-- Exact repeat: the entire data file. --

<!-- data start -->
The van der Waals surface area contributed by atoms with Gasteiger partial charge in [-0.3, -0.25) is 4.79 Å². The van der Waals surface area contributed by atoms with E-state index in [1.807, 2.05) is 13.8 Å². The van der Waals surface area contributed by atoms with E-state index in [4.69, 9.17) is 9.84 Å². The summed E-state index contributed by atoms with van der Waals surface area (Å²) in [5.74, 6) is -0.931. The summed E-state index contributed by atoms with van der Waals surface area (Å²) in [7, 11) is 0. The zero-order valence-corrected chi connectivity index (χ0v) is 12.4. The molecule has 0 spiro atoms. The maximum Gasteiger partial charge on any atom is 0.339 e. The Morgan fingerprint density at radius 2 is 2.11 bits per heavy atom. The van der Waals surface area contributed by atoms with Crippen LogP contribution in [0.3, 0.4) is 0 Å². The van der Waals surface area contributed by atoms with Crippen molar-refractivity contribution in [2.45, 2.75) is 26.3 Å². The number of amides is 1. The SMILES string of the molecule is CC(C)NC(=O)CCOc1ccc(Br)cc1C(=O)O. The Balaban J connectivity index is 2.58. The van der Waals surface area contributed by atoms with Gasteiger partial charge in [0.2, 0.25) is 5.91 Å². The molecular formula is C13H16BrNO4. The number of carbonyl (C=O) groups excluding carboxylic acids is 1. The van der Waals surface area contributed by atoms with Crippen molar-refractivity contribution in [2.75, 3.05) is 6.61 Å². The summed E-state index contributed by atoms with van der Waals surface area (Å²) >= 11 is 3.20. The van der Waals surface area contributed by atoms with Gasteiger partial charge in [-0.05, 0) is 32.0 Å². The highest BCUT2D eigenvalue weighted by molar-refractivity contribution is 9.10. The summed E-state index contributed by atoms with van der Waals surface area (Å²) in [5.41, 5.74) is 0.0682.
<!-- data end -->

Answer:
The van der Waals surface area contributed by atoms with Gasteiger partial charge in [-0.3, -0.25) is 4.79 Å². The van der Waals surface area contributed by atoms with E-state index in [1.807, 2.05) is 13.8 Å². The van der Waals surface area contributed by atoms with E-state index in [4.69, 9.17) is 9.84 Å². The summed E-state index contributed by atoms with van der Waals surface area (Å²) in [5.74, 6) is -0.931. The summed E-state index contributed by atoms with van der Waals surface area (Å²) in [7, 11) is 0. The zero-order valence-corrected chi connectivity index (χ0v) is 12.4. The molecule has 0 spiro atoms. The maximum Gasteiger partial charge on any atom is 0.339 e. The Morgan fingerprint density at radius 2 is 2.11 bits per heavy atom. The van der Waals surface area contributed by atoms with Crippen LogP contribution in [0.3, 0.4) is 0 Å². The van der Waals surface area contributed by atoms with Crippen molar-refractivity contribution in [2.45, 2.75) is 26.3 Å². The number of amides is 1. The SMILES string of the molecule is CC(C)NC(=O)CCOc1ccc(Br)cc1C(=O)O. The Balaban J connectivity index is 2.58. The van der Waals surface area contributed by atoms with Gasteiger partial charge in [0.2, 0.25) is 5.91 Å². The molecular formula is C13H16BrNO4. The number of carbonyl (C=O) groups excluding carboxylic acids is 1. The van der Waals surface area contributed by atoms with Crippen molar-refractivity contribution in [2.75, 3.05) is 6.61 Å². The summed E-state index contributed by atoms with van der Waals surface area (Å²) >= 11 is 3.20. The van der Waals surface area contributed by atoms with Gasteiger partial charge in [-0.05, 0) is 32.0 Å². The highest BCUT2D eigenvalue weighted by molar-refractivity contribution is 9.10. The summed E-state index contributed by atoms with van der Waals surface area (Å²) in [5.41, 5.74) is 0.0682.